Bleeding between periods

What causes bleeding between periods?

There are many different causes of bleeding between periods. Some may not be anything to worry about, but seek medical advice if you're concerned.

Hormonal contraceptives

Irregular bleeding, such as bleeding between periods, is common during the first three months of starting hormonal contraception, such as the:

  • combined oral contraceptive pill 
  • progestogen-only contraceptive pill 
  • contraceptive patch (transdermal patch)
  • contraceptive implant or injection 
  • intrauterine system (IUS) 

If you're concerned about bleeding or it lasts longer than three months, you should seek medical advice.

You may also bleed between periods if you:

  • miss any combined pills 
  • miss any progestogen-only pills 
  • have a problem with your patch or vaginal ring  
  • are on the pill and are also sick or have diarrhoea 
  • have taken certain prescription medicine or St John's Wort (a herbal remedy) and you're using the pill, patch, ring or implant 
  • miss out your pill-, patch- or ring-free week

Other causes

Some other causes of bleeding between periods include:   

  • taking the emergency contraceptive pill  
  • injury of the vagina – for example, from having rough sex 
  • having a recent abortion – seek medical advice if you're bleeding heavily 
  • sexually transmitted infections (STIs) such as chlamydia – it's a good idea to get tested if you've recently had unprotected sex with a new partner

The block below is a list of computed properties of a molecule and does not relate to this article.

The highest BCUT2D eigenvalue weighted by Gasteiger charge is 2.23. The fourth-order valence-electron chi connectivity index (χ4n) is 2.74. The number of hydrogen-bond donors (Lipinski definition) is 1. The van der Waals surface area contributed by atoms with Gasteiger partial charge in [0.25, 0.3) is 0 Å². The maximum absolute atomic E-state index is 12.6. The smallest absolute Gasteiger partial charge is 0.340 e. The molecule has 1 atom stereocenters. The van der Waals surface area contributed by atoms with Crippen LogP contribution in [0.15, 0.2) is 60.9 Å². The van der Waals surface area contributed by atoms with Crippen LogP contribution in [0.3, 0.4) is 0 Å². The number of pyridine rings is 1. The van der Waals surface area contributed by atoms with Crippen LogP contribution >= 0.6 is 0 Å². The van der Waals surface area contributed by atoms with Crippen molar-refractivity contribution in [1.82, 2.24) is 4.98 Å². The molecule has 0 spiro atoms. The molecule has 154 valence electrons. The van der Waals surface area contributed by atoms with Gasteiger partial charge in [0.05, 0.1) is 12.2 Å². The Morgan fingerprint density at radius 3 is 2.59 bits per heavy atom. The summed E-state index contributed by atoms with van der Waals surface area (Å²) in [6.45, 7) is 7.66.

• reproductive hormones not working normally – this is common in women approaching the menopause or in women with polycystic ovary syndrome (PCOS)
  • stress
  • vaginal dryness
  • harmless changes to the neck of the womb (cervix) – this may be called cervical ectropion or cervical erosion
  • cervical cancer – if you're aged 25 to 64, you should be having regular cervical screening tests to detect any changes to your cervix; even if you're up-to-date with screening tests, you should seek advice about irregular bleeding, particularly bleeding after sex, to eliminate the possibility of cervical cancer 
  • womb (uterus or uterine) cancer – this is more common in post-menopausal women, and most cases of endometrial cancer are diagnosed in women over the age of 50; see your GP if you're over 40 and have bleeding between periods to eliminate the possibility of uterine cancer
  • cervical or endometrial polyps – benign or non-cancerous growths in the womb or the lining of the cervix

When to seek medical advice

If you're concerned about your bleeding, you should:

  • see your GP
  • visit a sexual health or genitourinary medicine (GUM) clinic


(Please note this information is directly from the NHS website, should you have any medical concerns about your period please contact your GP)